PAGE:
Nuzlife as a Psychic Double

It’s becoming apparent that a key element of my research and argument on the topic of the Nuzlocke as a cybercultural reimagining of Aristotelian tragedy lies in the spaces between analogue and virtual realities. The very palpable effects of a virtual event on an individual’s ‘real life’ experience as discussed by Julian Dibble in A Rape in Cyberspace, while specifically referring to somewhat different subject matter, can be applied to what I’m examining.

While discussing a particularly heinous act of digital violence being treated as a “breach of ‘civility’”, Dibbel calls attention to the strangeness of the interaction between these worlds. He describes the requested sentence of “toading” (character deletion, here compared to a virtual death sentence or banishment) on the culprit as “Ludicrously excessive by RL’s lights, woefully understated by VR’s”. He goes on to suggest that virtual experiences are “neither exactly real nor exactly make-believe, but [are] nonetheless profoundly, compellingly, and emotionally true.” The sharing of an individual’s experience across both realms of ‘real life’ and ‘virtual reality’ “[makes] sense only in the buzzing, dissonant gap between them.”

This experience of the “psychic double” of self is present clearly in the Aristotelian formula for tragedy in the necessary cathartic quality, and has been extended into new iterations of the structure. The self-imposed rules of a Nuzlocke run of any Pokemon game strive to strengthen bonds between the player and their ‘mons, encouraging the player to inhabit the position of the character to the point where there is no distinction between the two. Even the original image of the first introduction to Nuzlocke rules depicts the player and character as one and the same; Pokemon Ruby’s protagonist holding a Gameboy Advanced ready to begin the game.

Nuzlocke original rules

The cathartic emotional embodiment of the Nuzlocke experience and self-enforced Pokemon ‘death’ exists purely in this “buzzing, dissonant gap” between virtual and analogue realities; a “compelling, and emotionally true” imitation which follows Aristotle’s structure and pulls it into the Cybercultural age.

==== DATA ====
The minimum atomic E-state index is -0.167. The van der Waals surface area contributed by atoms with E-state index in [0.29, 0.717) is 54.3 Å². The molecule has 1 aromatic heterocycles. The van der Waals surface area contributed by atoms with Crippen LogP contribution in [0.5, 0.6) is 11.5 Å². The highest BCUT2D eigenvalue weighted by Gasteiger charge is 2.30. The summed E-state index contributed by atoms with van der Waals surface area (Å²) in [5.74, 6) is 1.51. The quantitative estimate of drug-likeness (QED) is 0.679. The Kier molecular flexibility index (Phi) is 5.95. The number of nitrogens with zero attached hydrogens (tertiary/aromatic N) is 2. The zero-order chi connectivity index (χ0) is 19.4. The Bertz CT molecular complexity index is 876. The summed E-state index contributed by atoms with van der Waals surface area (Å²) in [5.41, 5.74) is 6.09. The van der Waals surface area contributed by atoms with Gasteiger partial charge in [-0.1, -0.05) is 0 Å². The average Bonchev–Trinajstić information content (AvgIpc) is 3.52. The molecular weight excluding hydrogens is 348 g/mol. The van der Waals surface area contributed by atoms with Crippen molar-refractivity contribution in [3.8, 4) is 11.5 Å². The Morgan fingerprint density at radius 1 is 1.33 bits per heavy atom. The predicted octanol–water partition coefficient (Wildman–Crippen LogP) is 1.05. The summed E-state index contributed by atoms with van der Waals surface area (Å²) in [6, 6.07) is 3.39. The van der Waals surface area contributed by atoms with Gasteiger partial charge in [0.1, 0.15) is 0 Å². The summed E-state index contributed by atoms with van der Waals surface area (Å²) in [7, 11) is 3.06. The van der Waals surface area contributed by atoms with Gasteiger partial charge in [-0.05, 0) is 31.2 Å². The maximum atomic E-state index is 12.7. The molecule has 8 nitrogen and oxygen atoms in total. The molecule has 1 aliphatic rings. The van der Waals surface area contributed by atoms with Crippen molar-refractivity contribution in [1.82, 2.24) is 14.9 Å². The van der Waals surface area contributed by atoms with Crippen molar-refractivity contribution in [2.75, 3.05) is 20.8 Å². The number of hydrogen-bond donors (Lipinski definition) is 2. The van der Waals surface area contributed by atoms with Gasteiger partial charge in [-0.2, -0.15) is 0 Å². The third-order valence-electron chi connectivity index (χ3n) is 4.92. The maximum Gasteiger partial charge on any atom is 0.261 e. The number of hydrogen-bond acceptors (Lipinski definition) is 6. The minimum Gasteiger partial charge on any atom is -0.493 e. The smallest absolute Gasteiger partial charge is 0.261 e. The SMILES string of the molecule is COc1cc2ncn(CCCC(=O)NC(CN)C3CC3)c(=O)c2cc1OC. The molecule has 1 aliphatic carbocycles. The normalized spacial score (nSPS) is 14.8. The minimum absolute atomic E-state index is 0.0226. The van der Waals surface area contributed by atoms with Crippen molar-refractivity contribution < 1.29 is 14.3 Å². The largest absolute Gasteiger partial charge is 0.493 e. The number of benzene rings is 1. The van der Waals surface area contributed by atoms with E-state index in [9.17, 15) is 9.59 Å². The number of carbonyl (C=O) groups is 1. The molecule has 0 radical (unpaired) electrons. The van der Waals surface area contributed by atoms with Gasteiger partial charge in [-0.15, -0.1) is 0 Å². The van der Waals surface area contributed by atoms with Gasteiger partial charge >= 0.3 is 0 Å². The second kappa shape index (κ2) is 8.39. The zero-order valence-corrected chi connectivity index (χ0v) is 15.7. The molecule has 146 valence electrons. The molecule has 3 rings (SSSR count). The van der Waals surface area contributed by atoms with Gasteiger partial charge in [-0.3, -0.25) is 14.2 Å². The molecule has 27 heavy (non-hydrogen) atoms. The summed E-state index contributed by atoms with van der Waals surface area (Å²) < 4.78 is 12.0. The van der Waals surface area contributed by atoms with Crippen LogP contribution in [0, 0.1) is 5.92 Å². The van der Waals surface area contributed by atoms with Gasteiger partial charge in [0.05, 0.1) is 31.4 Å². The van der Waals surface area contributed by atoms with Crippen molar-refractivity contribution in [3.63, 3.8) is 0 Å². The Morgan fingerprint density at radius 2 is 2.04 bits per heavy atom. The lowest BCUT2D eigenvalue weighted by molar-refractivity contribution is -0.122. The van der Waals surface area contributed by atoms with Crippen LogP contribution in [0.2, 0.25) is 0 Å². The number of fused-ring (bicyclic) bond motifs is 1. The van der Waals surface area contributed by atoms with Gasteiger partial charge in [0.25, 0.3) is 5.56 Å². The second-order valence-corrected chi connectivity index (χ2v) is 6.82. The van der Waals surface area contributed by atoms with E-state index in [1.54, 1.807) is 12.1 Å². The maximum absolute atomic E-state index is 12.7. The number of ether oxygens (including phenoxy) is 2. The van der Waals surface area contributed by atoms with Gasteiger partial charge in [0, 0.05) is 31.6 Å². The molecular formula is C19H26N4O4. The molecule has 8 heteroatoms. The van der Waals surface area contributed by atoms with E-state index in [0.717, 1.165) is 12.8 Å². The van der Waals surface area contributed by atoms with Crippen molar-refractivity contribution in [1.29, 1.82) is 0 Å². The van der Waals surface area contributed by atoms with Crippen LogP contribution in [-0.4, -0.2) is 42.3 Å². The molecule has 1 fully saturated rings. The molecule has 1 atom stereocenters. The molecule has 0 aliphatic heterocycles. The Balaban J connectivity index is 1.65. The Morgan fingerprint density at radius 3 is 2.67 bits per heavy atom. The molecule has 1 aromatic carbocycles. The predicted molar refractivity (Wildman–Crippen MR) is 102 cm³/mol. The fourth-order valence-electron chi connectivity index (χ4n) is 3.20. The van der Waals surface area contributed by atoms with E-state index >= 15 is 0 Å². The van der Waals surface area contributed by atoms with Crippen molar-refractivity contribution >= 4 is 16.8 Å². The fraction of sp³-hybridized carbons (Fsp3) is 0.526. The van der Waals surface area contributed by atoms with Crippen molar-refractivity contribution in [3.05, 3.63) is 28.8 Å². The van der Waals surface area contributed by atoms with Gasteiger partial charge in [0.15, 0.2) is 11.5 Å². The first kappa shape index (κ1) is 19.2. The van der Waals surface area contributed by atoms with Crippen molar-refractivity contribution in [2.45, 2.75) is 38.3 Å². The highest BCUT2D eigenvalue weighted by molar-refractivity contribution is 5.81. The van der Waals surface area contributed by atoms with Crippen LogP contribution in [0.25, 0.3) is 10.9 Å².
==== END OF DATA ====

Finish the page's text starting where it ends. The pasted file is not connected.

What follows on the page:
3 thoughts on “Nuzlife as a Psychic Double”

  1. Interesting read, I had never heard of Nuzlocke until your post made me look it up. From personal experience, games defiantly do have the ability to evoke strong emotional connection. Especially if you feel connected to the character in some way or have spent time developing them. I recently finished Life Is Strange and honestly did not know how to deal for a least a day after.

    I remember back in 2012 there was a huge controversy over a scene from Tomb Raider, after developer Ron Rosonberg accidentally called it a rape scene. Although blown way out of proportion it did create this whole debate over the use of sexual violence as a plot shaping device in games, due to the emotional effect it could have on players.

    I did some research into the topic and found this article you may find useful…,+fiction,+and+emotion&source=bl&ots=kzMd6dYd8R&sig=9YMI4RluxcpSiEA0pIzyLI8eaG8&hl=en&sa=X&ved=0ahUKEwi62vmW8efLAhXi26YKHWJNBI0Q6AEIKzAD#v=onepage&q=Video%20games%2C%20fiction%2C%20and%20emotion&f=false

    Its all about how fictional games can create real emotions.

    Liked by 1 person

  2. I think one of the most interesting parts of this is that Nuzlocke, by definition as shared in the image, was an experience that was at the one hand both very personal (the person doing it bonding closer with the pokemon they have, the new potential failure state of having to release pokemon and ending their game, the imposition of ‘death’ in this space etcetera) are juxtaposed with the Nuzlocke experience being shared in the form of live let’s plays and subsequent livetweeting experiences.

    Do we make experiences more personal by sharing them?

    Another thing that’s been curious to me is hearing how people with actual OCD or spectrum conditions have already been playing these games in similar ways – I know of a player who could not finish the game because they felt obligated to capture every pokemon they could, leading to anxiety when they ran out of repels or pokeballs. It’s possible that some players were already operating under “Nuzlocke Rules” but were not in any way sharing the idea or spreading the meme.

    It’s a very theatrical experience, even when it’s personal. It elevates a game normally renowned for its failure-free eventual-progress design to a more hard-scrabble, tense and almost romantic ideal.


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